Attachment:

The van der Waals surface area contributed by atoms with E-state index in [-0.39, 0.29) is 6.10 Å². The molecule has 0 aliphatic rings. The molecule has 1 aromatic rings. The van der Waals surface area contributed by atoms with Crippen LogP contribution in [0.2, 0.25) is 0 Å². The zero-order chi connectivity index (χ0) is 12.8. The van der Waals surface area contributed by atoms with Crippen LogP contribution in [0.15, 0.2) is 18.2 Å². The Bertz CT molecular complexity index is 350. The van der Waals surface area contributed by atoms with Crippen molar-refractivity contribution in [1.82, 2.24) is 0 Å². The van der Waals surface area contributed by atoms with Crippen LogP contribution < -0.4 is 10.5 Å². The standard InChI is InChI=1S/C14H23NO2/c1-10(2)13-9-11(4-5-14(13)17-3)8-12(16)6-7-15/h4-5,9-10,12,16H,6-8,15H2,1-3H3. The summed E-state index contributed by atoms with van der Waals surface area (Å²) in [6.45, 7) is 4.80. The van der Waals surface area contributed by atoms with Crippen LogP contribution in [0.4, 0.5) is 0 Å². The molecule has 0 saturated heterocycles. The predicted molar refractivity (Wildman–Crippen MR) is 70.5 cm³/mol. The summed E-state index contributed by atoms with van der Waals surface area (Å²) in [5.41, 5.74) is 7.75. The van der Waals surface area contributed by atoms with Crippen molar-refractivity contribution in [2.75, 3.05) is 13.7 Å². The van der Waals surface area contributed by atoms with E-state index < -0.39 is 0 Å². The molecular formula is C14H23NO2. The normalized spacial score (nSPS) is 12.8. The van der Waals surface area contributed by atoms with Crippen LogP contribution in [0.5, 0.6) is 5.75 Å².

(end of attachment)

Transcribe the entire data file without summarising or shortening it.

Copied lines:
The van der Waals surface area contributed by atoms with E-state index in [-0.39, 0.29) is 6.10 Å². The molecule has 0 aliphatic rings. The molecule has 1 aromatic rings. The van der Waals surface area contributed by atoms with Crippen LogP contribution in [0.2, 0.25) is 0 Å². The zero-order chi connectivity index (χ0) is 12.8. The van der Waals surface area contributed by atoms with Crippen LogP contribution in [0.15, 0.2) is 18.2 Å². The Bertz CT molecular complexity index is 350. The van der Waals surface area contributed by atoms with Crippen molar-refractivity contribution in [1.82, 2.24) is 0 Å². The van der Waals surface area contributed by atoms with Crippen LogP contribution < -0.4 is 10.5 Å². The standard InChI is InChI=1S/C14H23NO2/c1-10(2)13-9-11(4-5-14(13)17-3)8-12(16)6-7-15/h4-5,9-10,12,16H,6-8,15H2,1-3H3. The summed E-state index contributed by atoms with van der Waals surface area (Å²) in [6.45, 7) is 4.80. The van der Waals surface area contributed by atoms with Crippen LogP contribution in [0.4, 0.5) is 0 Å². The molecule has 0 saturated heterocycles. The predicted molar refractivity (Wildman–Crippen MR) is 70.5 cm³/mol. The summed E-state index contributed by atoms with van der Waals surface area (Å²) in [5.41, 5.74) is 7.75. The van der Waals surface area contributed by atoms with Crippen molar-refractivity contribution in [2.75, 3.05) is 13.7 Å². The van der Waals surface area contributed by atoms with E-state index < -0.39 is 0 Å². The molecular formula is C14H23NO2. The normalized spacial score (nSPS) is 12.8. The van der Waals surface area contributed by atoms with Crippen LogP contribution in [0.5, 0.6) is 5.75 Å².